Maritime Pilotage Consultant.
Speculation as to the cause of the now infamous Suez Canal grounding of Ever Given is inappropriate and unproductive. However, amongst all the media hype and sometimes less than well-informed comment there is a lack of background fact. It is worth putting the scale of the navigational challenges of ULCCs transiting the canal into some sort of understandable context.
The canal was deepened about 12 years ago to accommodate revised Suezmax vessel limits which are based on a ratio of beam to draft. Maximum beam being 77.5 metres at a draft of 12.2 metres and 20m draft at 50 m beam. Ever Given thus falls well within these criteria at 59 m beam and 15.7 m draft.
The Suez canal authority consider 400m length the general maximum for a vessel transiting the canal although longer vessels may be granted special consideration.
The canal width is of particular relevance for this incidence. At its surface the canal is about 313 m wide, however, its construction profile means that the sloping sides give a width of about 225m at 11 metres draft, decreasing to about 121 m bottom width. Thus at 400m, such ships are significantly longer than the navigable width of the canal waterway.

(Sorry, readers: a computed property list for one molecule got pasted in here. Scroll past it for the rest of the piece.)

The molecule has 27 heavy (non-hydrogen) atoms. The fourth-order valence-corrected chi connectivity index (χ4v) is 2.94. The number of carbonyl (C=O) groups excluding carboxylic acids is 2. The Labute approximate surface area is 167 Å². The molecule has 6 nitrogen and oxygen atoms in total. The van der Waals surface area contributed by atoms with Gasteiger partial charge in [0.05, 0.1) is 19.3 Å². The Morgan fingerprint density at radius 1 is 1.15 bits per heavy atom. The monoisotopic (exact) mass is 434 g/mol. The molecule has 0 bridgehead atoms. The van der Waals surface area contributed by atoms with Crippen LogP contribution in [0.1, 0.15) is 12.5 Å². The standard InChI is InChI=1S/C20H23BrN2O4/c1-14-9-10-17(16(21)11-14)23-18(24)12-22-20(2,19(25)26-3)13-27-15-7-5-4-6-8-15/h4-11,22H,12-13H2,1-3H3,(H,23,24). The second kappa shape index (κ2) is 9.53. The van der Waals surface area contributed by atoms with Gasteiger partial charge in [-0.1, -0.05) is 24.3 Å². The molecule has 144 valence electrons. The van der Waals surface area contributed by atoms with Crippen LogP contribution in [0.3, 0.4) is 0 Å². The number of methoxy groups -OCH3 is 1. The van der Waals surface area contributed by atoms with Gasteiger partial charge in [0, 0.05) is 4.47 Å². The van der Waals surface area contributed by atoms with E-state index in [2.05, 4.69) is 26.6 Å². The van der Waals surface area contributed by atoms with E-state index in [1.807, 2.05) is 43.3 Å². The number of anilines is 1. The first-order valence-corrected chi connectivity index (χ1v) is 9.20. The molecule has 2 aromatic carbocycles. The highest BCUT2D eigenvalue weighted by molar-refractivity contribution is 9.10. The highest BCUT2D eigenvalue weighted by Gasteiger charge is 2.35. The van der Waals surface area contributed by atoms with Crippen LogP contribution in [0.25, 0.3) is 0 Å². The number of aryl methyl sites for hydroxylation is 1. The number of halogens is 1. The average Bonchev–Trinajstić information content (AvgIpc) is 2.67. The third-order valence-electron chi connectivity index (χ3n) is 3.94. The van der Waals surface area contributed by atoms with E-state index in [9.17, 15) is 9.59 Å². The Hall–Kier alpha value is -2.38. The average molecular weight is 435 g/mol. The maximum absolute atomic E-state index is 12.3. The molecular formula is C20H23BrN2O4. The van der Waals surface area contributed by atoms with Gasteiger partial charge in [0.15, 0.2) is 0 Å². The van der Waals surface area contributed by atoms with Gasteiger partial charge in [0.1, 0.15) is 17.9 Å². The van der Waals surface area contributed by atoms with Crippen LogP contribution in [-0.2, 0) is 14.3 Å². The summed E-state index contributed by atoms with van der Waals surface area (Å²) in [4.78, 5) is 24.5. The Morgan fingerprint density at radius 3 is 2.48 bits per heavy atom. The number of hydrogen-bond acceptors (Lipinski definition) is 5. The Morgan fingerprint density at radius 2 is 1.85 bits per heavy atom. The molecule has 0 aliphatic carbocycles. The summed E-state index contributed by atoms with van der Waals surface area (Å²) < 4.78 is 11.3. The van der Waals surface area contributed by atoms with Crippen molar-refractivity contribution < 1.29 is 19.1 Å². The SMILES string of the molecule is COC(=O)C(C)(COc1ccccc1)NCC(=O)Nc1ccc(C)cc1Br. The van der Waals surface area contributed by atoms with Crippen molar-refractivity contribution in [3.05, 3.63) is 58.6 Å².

The usual transit speed for a ship in the canal and indeed any canal is about 8 knots. A combination of factors dictates this, predominantly the hydrodynamic effects of water displacement as the ship moves along the canal and the resulting huge pressure forces that are generated.
In simple terms, relatively slow speeds are required combined with maintaining a central track within the canal cross-section in order to minimise and maintain a balance of the hydrodynamic forces acting on the sides and bottom of the hull.
However, in addition there are the effects of wind and tidal currents to consider. The estimated lateral surface area of a loaded ULCC such as Ever Given is about 16,000 sqm. A 30-kt. wind such as that which has been reported at the time of the grounding if on the beam will generate a force on the ship side of about 300 mt. Additionally, there is the tidal current to consider. Although minimal compared to other parts of the world, there is nonetheless a tidal cycle and associated water flow. Even a low current of 0.5 knot will impart a force on a ULCC at a similar draft of 75mt.
Once any deviation from the intended track occurs then an imbalance of hydrodynamic forces simply adds to the problem and thus creates a huge challenge for correcting the vessel’s course and resuming the track. It is debatable what effect applied rudder and engine power alone would have under these circumstances.
Navigating over-size vessels in restricted waterways is nothing new and even the ULCC has become ubiquitous in many ports where they are navigated and manoeuvred in waterways designed for much smaller vessels. In many waterways dynamic escort towage – that is the use of a tug made fast aft and which is utilised to assist very effectively in both speed and directional control of the vessel is commonplace. Media reports to date suggest that one was not in use on this occasion.
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